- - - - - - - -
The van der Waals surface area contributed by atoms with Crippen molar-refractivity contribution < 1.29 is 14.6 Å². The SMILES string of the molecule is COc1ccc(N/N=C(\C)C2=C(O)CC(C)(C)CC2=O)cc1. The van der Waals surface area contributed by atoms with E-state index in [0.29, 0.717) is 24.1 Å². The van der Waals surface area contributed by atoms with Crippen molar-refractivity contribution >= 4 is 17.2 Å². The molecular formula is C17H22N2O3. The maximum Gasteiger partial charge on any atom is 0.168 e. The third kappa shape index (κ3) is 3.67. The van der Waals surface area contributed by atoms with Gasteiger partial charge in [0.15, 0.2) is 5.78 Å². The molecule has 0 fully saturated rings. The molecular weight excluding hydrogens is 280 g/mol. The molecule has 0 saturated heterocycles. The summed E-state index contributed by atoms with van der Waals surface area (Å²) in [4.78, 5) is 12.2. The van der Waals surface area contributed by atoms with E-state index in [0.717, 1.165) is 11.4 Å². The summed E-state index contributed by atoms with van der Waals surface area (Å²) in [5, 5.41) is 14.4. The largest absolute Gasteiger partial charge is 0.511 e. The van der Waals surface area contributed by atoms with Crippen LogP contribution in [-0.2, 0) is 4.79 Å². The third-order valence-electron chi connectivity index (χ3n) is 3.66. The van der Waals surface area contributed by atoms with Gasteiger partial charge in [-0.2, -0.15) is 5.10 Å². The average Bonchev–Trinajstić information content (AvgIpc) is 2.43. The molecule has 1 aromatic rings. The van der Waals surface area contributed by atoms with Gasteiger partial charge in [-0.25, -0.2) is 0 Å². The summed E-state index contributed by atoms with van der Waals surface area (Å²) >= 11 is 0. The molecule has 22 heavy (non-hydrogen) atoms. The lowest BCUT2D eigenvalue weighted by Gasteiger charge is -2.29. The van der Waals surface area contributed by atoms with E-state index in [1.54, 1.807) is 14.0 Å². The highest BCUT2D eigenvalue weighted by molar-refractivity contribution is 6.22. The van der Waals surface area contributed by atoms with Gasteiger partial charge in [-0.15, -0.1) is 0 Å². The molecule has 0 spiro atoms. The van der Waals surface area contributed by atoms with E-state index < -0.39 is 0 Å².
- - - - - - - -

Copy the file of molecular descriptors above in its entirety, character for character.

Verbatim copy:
The van der Waals surface area contributed by atoms with Crippen molar-refractivity contribution < 1.29 is 14.6 Å². The SMILES string of the molecule is COc1ccc(N/N=C(\C)C2=C(O)CC(C)(C)CC2=O)cc1. The van der Waals surface area contributed by atoms with E-state index in [0.29, 0.717) is 24.1 Å². The van der Waals surface area contributed by atoms with Crippen molar-refractivity contribution >= 4 is 17.2 Å². The molecular formula is C17H22N2O3. The maximum Gasteiger partial charge on any atom is 0.168 e. The third kappa shape index (κ3) is 3.67. The van der Waals surface area contributed by atoms with Gasteiger partial charge in [0.15, 0.2) is 5.78 Å². The molecule has 0 fully saturated rings. The molecular weight excluding hydrogens is 280 g/mol. The molecule has 0 saturated heterocycles. The summed E-state index contributed by atoms with van der Waals surface area (Å²) in [4.78, 5) is 12.2. The van der Waals surface area contributed by atoms with E-state index in [0.717, 1.165) is 11.4 Å². The summed E-state index contributed by atoms with van der Waals surface area (Å²) in [5, 5.41) is 14.4. The largest absolute Gasteiger partial charge is 0.511 e. The van der Waals surface area contributed by atoms with Crippen LogP contribution in [-0.2, 0) is 4.79 Å². The third-order valence-electron chi connectivity index (χ3n) is 3.66. The van der Waals surface area contributed by atoms with Gasteiger partial charge in [-0.2, -0.15) is 5.10 Å². The average Bonchev–Trinajstić information content (AvgIpc) is 2.43. The molecule has 1 aromatic rings. The van der Waals surface area contributed by atoms with Gasteiger partial charge in [-0.25, -0.2) is 0 Å². The summed E-state index contributed by atoms with van der Waals surface area (Å²) >= 11 is 0. The molecule has 22 heavy (non-hydrogen) atoms. The lowest BCUT2D eigenvalue weighted by Gasteiger charge is -2.29. The van der Waals surface area contributed by atoms with E-state index in [1.54, 1.807) is 14.0 Å². The highest BCUT2D eigenvalue weighted by molar-refractivity contribution is 6.22. The van der Waals surface area contributed by atoms with Gasteiger partial charge in [-0.15, -0.1) is 0 Å². The molecule has 0 spiro atoms. The van der Waals surface area contributed by atoms with E-state index < -0.39 is 0 Å².